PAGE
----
For the first time ever, Toyota took top spot in the U.S. auto industry for the total number of vehicles recalled within a year. Toyota’s most recent recall of 4.3 million vehicles for sudden, unintended acceleration problems hurdled the company to the top of the 2009 recall list, just above Ford.
According to a report by the Detroit Free Press, auto manufacturers recalled 15.2 million vehicles in 2009, a 56 percent leap over the 8.6 million of cars recalled in 2008.
Toyota vehicles represent more than 31 percent of all the vehicles recalled in 2009. About 88 percent of all recalled Toyota vehicles were recalled because of their potential to accelerate unintentionally. Eight other Toyota recalls involved a range of defects from missing safety labels to corrosion problems on the Tundra pickup frame.
Toyota spokesman Celeste Migliore called Toyota’s ranking “unfortunate” and “one Toyota doesn’t wish to have.”
“The safety of our owners and the public remain our utmost concern, and Toyota has and will take appropriate measures to correct any defect it identifies,” Migloiore told the Free Press.
Tailing Toyota on the list is Ford, which recalled more than 4.5 million cars and trucks over faulty cruise control switches that are prone to catch fire. Ford announced 8 recalls in 2009.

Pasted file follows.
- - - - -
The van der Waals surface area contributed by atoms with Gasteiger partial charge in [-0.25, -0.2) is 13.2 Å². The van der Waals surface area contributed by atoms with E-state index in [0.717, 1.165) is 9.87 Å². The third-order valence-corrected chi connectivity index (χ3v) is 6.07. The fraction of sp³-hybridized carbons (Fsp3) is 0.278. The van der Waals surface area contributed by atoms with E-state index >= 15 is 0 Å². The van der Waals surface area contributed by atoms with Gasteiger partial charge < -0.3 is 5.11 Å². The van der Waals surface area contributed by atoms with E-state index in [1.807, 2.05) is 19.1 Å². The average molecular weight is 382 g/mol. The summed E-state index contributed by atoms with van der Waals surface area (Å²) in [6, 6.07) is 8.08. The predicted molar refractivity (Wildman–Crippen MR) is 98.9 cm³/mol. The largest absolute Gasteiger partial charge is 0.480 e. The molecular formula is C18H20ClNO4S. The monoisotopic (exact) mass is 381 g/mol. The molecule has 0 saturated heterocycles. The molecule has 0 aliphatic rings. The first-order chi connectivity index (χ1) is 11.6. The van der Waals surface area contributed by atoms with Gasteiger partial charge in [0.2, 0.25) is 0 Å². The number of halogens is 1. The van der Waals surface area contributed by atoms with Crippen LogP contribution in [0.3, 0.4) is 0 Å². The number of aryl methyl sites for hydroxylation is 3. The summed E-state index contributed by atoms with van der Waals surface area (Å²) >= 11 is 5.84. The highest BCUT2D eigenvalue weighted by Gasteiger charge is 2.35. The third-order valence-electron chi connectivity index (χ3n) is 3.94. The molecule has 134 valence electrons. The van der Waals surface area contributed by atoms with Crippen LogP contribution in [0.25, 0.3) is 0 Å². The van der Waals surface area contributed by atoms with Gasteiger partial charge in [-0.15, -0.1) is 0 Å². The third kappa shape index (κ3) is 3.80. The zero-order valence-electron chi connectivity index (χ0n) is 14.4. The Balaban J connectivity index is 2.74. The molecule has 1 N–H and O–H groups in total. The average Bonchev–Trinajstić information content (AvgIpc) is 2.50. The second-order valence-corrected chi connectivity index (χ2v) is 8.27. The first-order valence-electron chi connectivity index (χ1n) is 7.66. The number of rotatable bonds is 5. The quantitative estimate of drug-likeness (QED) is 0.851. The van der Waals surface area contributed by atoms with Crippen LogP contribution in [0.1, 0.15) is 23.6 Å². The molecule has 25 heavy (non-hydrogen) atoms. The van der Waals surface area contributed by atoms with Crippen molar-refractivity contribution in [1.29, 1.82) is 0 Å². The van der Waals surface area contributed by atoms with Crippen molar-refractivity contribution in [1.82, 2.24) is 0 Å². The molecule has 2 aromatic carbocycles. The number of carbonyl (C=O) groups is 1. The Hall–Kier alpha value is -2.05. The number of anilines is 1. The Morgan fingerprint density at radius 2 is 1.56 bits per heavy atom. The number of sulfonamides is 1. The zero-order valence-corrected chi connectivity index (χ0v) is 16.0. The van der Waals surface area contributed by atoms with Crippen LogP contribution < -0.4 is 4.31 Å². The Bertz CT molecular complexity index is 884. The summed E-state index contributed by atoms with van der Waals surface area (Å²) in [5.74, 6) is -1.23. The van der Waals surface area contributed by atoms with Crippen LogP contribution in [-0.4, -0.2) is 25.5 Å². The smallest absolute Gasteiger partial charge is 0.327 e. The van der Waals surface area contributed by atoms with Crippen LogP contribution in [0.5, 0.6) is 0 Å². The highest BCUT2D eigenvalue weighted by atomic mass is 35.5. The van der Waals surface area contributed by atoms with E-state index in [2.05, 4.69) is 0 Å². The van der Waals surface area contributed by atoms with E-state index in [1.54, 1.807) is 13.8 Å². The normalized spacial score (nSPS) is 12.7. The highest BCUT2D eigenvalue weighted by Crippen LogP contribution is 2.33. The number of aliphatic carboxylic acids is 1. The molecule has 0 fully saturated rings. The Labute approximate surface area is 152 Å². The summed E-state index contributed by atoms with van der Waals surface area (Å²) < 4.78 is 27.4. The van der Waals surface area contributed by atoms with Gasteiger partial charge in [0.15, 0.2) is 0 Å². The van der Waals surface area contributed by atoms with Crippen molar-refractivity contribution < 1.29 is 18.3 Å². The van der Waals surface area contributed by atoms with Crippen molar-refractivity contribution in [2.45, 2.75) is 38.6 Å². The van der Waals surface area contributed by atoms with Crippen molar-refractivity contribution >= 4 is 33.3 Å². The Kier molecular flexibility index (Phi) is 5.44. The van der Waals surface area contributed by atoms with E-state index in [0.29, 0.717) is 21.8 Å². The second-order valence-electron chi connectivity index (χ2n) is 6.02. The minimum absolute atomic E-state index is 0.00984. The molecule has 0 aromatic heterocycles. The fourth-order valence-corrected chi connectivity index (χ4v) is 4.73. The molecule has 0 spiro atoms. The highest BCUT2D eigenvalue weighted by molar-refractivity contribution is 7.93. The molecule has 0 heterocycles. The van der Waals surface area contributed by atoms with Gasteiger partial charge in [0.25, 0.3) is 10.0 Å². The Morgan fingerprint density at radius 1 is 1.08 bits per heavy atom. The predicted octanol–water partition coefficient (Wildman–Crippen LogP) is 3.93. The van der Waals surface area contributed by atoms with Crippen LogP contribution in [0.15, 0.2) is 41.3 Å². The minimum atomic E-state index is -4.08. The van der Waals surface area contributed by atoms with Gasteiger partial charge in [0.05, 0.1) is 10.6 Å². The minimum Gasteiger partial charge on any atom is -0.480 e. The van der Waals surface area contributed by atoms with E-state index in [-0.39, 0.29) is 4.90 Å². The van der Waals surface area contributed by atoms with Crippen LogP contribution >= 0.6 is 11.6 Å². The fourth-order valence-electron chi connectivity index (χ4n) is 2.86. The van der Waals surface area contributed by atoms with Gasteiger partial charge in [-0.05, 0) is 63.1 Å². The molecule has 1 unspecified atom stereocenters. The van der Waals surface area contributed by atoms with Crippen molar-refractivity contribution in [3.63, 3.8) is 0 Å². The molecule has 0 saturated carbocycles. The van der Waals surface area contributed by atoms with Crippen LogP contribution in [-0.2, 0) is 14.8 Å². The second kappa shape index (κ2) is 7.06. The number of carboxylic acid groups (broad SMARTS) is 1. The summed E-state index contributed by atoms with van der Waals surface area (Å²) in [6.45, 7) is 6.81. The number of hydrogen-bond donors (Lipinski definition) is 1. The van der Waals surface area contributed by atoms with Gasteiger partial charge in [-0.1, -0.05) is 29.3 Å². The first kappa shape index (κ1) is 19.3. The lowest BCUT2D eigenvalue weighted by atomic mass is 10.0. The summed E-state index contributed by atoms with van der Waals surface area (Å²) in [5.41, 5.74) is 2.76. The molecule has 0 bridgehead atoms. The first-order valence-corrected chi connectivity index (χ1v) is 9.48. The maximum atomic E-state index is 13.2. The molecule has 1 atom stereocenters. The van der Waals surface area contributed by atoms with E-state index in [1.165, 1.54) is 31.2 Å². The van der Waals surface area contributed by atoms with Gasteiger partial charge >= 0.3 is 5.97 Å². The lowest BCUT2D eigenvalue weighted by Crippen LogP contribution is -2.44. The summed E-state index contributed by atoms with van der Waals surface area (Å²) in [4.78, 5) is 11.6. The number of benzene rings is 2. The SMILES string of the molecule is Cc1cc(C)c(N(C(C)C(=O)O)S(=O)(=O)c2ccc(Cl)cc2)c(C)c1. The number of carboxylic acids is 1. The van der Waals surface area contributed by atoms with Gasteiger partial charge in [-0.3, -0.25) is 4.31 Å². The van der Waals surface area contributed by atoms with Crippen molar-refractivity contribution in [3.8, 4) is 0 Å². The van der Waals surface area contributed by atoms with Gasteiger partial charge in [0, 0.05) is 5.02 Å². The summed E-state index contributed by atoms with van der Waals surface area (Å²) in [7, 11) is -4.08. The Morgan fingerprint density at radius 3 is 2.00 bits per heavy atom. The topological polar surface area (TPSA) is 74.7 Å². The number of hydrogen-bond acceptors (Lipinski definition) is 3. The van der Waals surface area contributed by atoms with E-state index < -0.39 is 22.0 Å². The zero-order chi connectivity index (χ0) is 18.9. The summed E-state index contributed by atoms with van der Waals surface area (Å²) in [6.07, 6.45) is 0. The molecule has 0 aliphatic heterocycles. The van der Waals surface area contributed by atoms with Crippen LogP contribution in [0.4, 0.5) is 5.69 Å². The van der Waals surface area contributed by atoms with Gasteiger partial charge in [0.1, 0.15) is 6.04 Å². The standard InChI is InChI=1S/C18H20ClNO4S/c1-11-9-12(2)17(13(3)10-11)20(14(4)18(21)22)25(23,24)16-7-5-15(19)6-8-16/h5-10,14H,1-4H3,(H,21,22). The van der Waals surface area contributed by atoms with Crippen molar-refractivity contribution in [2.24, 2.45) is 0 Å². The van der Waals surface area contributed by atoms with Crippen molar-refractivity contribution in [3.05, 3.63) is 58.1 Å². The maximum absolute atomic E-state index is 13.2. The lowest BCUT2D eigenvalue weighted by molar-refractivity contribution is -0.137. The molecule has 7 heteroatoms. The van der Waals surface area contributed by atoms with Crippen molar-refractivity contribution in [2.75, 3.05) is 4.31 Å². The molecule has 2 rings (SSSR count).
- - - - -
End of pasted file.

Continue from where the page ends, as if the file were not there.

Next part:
Third on the list is General Motors, which recalled 2.3 million vehicles and had the widest range of defects. GM announced 17 recalls in 2009.
“We are catching most problems before they affect large numbers of customers,” GM spokesman Alan Adler told the Free Press. “The important thing is to eliminate these issues and improve reliability in the view of the people who purchase our vehicles.”
Kudos to GM for acknowledging and addressing vehicle problems early. Ignoring consumer complaints or blaming the problem on something else, an approach Toyota seems to have taken for years in handling its sudden acceleration reports, ends up costing people their lives.
According to the Free Press, the U.S. had 117 auto recalls in 2009. Of those, “21 were spurred by government regulators reviewing the same data that automakers receive.”